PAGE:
Lee Chung Horn
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Insulin Resistance a Double Whammy for Persons with Diabetes

Blood sugar control might have little influence over the development of heart disease in type 1 diabetics, a new study says.

Instead, researchers say insulin resistance -- the hallmark of type 2 diabetes -- is a better indicator of who's going to get heart disease among type 1 diabetics.

"We suspect that insulin resistance occurs in those with type 1 diabetes in the same way as it does those with type 2, essentially giving these individuals 'double diabetes' and greatly increasing their risk of heart disease," says Dr. Trevor Orchard, acting chairman of the department of epidemiology at the University of Pittsburgh Graduate School of Public Health.

The study appears in the May 2003 issue of the Diabetes Care journal.

For type 1 diabetics, this may come as good news. It might mean that some type 1 diabetics, at least those without insulin resistance, are at lower risk of heart disease than previously believed, Orchard says.

And while those with insulin resistance may be at higher risk, medications and lifestyle changes can boost the body's ability to use insulin.

Type 1 and type 2 diabetes are, in many ways, very different diseases, Orchard says.

Type 1, most often thought of as a disease that strikes in childhood, occurs when the body attacks and destroys its own insulin-producing beta cells. Insulin is responsible for helping tissues use glucose, the body's energy source.

Type 1 diabetes, the less common form of the illness, accounts for 5 percent to 10 percent of the 17 million people in the United States with diabetes, according to the American Diabetes Association. Type 1 diabetics need daily insulin injections to survive.

In Type 2 diabetes, the pancreas is usually still producing insulin, but the cells of the liver, muscles and fatty tissues develop a resistance to it. Type 2 can often be controlled with weight loss, diet and exercise.

Doctors have known for a long time that people with diabetes are at higher risk of heart disease, but most of the research has been done in type 2 diabetics, says Dr. Nathaniel Clark, national vice president of clinical affairs for the American Diabetes Association.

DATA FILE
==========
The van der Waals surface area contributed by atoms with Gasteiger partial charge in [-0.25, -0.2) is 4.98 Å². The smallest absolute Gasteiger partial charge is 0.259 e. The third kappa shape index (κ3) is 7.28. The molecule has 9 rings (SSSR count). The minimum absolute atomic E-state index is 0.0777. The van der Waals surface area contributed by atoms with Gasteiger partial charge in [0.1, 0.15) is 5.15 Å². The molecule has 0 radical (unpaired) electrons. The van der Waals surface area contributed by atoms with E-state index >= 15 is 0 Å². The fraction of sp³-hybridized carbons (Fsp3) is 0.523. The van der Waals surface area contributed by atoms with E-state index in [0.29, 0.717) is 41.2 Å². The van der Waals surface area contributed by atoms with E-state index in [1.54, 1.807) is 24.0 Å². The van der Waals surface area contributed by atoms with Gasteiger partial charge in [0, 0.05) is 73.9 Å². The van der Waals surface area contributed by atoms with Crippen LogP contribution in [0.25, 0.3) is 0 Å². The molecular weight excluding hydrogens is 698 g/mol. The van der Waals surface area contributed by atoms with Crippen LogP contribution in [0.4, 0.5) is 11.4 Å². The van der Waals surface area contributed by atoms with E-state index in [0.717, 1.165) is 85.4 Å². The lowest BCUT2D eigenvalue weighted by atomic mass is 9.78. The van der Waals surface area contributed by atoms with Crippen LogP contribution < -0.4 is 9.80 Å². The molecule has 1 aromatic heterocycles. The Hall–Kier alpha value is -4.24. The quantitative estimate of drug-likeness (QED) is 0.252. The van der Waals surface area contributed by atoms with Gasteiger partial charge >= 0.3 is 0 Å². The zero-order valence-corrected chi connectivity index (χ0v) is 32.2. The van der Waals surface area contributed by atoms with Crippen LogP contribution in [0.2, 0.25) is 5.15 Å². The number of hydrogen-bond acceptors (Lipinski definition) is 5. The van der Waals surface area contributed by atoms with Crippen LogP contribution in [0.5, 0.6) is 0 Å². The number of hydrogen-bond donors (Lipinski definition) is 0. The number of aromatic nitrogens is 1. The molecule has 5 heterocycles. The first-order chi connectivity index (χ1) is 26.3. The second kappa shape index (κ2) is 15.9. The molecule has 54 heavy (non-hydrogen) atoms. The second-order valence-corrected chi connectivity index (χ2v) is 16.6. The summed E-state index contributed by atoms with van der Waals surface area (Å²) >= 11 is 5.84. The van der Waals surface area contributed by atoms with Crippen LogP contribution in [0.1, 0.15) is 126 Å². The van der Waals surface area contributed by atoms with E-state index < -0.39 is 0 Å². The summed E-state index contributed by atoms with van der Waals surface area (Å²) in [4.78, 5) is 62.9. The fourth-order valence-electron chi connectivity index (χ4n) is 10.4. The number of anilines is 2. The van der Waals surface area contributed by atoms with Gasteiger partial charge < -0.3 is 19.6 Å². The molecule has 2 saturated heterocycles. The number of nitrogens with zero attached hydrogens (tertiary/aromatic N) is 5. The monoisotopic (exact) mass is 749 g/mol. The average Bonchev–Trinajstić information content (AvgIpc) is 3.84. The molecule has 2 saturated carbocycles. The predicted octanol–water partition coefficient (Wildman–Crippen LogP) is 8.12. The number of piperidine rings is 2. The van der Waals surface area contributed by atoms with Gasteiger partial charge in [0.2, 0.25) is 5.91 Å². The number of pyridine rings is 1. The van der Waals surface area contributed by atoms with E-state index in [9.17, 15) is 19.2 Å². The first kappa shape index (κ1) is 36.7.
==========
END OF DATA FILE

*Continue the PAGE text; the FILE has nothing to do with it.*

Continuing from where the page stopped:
"The question keeps coming up: 'What about type 1 diabetics?'" Clark says. "There have been very few studies that have shown the risk factors for people with type 1."

When trying to help diabetics control their risk of heart disease, doctors tend to focus on three risk factors: blood sugar, blood pressure and cholesterol. But it's unknown which is the most significant factor, or if, perhaps, one factor matters more or less in type 1 or 2 diabetes, Clark says.

Orchard's study begins to get at that, he says.

"I think the most important finding is that these researchers looked at the traditional risk factors, and what they found was that blood sugar wasn't terribly helpful in predicting who gets heart disease," Clark says. "There were other factors that were much more important."

Namely, insulin resistance.

Orchard and his colleagues examined 658 type 1 diabetics, aged 6 to 40, every two years for a 10-year-period. During that time, there were 108 cardiovascular events, including angina and heart attacks.

Researchers then took a subset of 24 patients and measured their insulin resistance using a type of testing that's considered the gold standard. The problem with this test is that it's time-consuming -- patients have to stay overnight in the hospital -- and expensive.

So Orchard and his colleagues developed a surrogate test for insulin resistance using data about the patients' waist-to-hip ratio, blood pressure and long-term blood sugar levels.

They found that type 1 diabetics with the highest levels of insulin resistance based on these calculations were the most likely to have a cardiovascular event.

Dr. Loren Wissner Greene, an endocrinologist at New York University Medical Center, is skeptical of the need for complicated calculations. In treating type 1 diabetics, she says she occasionally sees people who gain a lot of weight and become insulin-resistant.

One easy way of telling if the patients are becoming insulin-resistant is if, over time, they require more and more insulin to maintain their blood sugar.


Copyright of Lee Chung Horn Diabetes & Endocrinology 2009